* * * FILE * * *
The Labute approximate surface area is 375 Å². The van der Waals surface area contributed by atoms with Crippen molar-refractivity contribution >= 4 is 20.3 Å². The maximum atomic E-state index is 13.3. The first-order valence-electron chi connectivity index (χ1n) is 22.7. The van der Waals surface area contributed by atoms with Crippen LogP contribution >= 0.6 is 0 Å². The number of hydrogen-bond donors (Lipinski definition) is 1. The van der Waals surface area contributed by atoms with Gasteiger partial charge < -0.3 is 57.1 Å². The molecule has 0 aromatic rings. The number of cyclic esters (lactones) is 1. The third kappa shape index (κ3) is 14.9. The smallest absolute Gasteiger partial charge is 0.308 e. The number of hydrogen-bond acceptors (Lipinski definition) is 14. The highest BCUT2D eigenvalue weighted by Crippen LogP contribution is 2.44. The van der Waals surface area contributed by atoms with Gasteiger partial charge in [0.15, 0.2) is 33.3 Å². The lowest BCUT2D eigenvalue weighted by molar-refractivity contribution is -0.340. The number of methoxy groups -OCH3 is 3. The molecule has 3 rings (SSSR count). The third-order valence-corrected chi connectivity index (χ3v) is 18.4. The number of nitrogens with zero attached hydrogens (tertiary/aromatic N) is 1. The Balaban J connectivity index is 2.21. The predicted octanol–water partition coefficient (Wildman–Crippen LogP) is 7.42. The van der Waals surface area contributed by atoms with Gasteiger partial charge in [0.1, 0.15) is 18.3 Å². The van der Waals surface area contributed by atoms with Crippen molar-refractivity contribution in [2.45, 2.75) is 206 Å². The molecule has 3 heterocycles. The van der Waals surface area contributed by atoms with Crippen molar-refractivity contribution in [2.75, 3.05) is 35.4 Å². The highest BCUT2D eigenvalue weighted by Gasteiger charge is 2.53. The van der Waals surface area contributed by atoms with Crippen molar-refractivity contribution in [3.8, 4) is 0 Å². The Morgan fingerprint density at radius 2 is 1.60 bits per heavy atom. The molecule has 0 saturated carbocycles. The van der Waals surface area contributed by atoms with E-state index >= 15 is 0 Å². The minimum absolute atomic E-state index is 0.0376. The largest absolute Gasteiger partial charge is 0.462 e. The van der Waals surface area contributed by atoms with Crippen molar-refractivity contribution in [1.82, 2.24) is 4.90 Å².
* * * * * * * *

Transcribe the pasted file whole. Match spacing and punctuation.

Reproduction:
The Labute approximate surface area is 375 Å². The van der Waals surface area contributed by atoms with Crippen molar-refractivity contribution >= 4 is 20.3 Å². The maximum atomic E-state index is 13.3. The first-order valence-electron chi connectivity index (χ1n) is 22.7. The van der Waals surface area contributed by atoms with Crippen LogP contribution >= 0.6 is 0 Å². The number of hydrogen-bond donors (Lipinski definition) is 1. The van der Waals surface area contributed by atoms with Gasteiger partial charge < -0.3 is 57.1 Å². The molecule has 0 aromatic rings. The number of cyclic esters (lactones) is 1. The third kappa shape index (κ3) is 14.9. The smallest absolute Gasteiger partial charge is 0.308 e. The number of hydrogen-bond acceptors (Lipinski definition) is 14. The highest BCUT2D eigenvalue weighted by Crippen LogP contribution is 2.44. The van der Waals surface area contributed by atoms with Gasteiger partial charge in [0.15, 0.2) is 33.3 Å². The lowest BCUT2D eigenvalue weighted by molar-refractivity contribution is -0.340. The number of methoxy groups -OCH3 is 3. The molecule has 3 rings (SSSR count). The third-order valence-corrected chi connectivity index (χ3v) is 18.4. The number of nitrogens with zero attached hydrogens (tertiary/aromatic N) is 1. The Balaban J connectivity index is 2.21. The predicted octanol–water partition coefficient (Wildman–Crippen LogP) is 7.42. The van der Waals surface area contributed by atoms with Gasteiger partial charge in [0.1, 0.15) is 18.3 Å². The van der Waals surface area contributed by atoms with Crippen molar-refractivity contribution in [2.45, 2.75) is 206 Å². The molecule has 3 heterocycles. The van der Waals surface area contributed by atoms with Crippen molar-refractivity contribution in [2.75, 3.05) is 35.4 Å². The highest BCUT2D eigenvalue weighted by Gasteiger charge is 2.53. The van der Waals surface area contributed by atoms with Crippen molar-refractivity contribution in [3.8, 4) is 0 Å². The Morgan fingerprint density at radius 2 is 1.60 bits per heavy atom. The molecule has 0 saturated carbocycles. The van der Waals surface area contributed by atoms with E-state index >= 15 is 0 Å². The minimum absolute atomic E-state index is 0.0376. The largest absolute Gasteiger partial charge is 0.462 e. The van der Waals surface area contributed by atoms with Crippen molar-refractivity contribution in [1.82, 2.24) is 4.90 Å².